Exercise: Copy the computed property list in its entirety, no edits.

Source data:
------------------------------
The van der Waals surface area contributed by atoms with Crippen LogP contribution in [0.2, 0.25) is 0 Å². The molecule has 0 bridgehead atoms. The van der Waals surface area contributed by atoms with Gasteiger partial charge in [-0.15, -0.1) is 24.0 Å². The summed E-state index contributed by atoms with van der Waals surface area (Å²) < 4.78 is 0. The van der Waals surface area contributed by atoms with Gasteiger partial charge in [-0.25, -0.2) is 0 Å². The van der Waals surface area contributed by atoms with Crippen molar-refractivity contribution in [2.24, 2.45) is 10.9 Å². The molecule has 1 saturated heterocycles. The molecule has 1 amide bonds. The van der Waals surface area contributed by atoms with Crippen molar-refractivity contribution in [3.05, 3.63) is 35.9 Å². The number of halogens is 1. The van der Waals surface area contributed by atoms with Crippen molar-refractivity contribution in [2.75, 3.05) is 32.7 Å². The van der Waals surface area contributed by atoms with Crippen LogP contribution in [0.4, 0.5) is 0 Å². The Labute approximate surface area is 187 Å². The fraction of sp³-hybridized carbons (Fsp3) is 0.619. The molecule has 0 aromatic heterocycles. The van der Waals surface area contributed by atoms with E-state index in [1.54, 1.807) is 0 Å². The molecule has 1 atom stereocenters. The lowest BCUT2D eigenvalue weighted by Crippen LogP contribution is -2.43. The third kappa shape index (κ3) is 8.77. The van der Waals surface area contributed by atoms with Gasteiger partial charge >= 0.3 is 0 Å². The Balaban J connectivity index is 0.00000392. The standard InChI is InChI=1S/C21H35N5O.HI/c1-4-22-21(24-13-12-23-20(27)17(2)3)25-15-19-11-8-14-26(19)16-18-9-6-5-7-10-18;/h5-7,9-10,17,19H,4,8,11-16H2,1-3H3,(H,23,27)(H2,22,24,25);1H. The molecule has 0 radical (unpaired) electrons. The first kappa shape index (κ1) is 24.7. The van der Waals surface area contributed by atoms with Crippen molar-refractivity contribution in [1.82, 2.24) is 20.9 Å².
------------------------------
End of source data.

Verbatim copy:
The van der Waals surface area contributed by atoms with Crippen LogP contribution in [0.2, 0.25) is 0 Å². The molecule has 0 bridgehead atoms. The van der Waals surface area contributed by atoms with Gasteiger partial charge in [-0.15, -0.1) is 24.0 Å². The summed E-state index contributed by atoms with van der Waals surface area (Å²) < 4.78 is 0. The van der Waals surface area contributed by atoms with Gasteiger partial charge in [-0.25, -0.2) is 0 Å². The van der Waals surface area contributed by atoms with Crippen molar-refractivity contribution in [2.24, 2.45) is 10.9 Å². The molecule has 1 saturated heterocycles. The molecule has 1 amide bonds. The van der Waals surface area contributed by atoms with Crippen molar-refractivity contribution in [3.05, 3.63) is 35.9 Å². The number of halogens is 1. The van der Waals surface area contributed by atoms with Crippen molar-refractivity contribution in [2.75, 3.05) is 32.7 Å². The van der Waals surface area contributed by atoms with Crippen LogP contribution in [0.4, 0.5) is 0 Å². The Labute approximate surface area is 187 Å². The fraction of sp³-hybridized carbons (Fsp3) is 0.619. The molecule has 0 aromatic heterocycles. The van der Waals surface area contributed by atoms with E-state index in [1.54, 1.807) is 0 Å². The molecule has 1 atom stereocenters. The lowest BCUT2D eigenvalue weighted by Crippen LogP contribution is -2.43. The third kappa shape index (κ3) is 8.77. The van der Waals surface area contributed by atoms with Gasteiger partial charge >= 0.3 is 0 Å². The Balaban J connectivity index is 0.00000392. The standard InChI is InChI=1S/C21H35N5O.HI/c1-4-22-21(24-13-12-23-20(27)17(2)3)25-15-19-11-8-14-26(19)16-18-9-6-5-7-10-18;/h5-7,9-10,17,19H,4,8,11-16H2,1-3H3,(H,23,27)(H2,22,24,25);1H. The molecule has 0 radical (unpaired) electrons. The first kappa shape index (κ1) is 24.7. The van der Waals surface area contributed by atoms with Crippen molar-refractivity contribution in [1.82, 2.24) is 20.9 Å².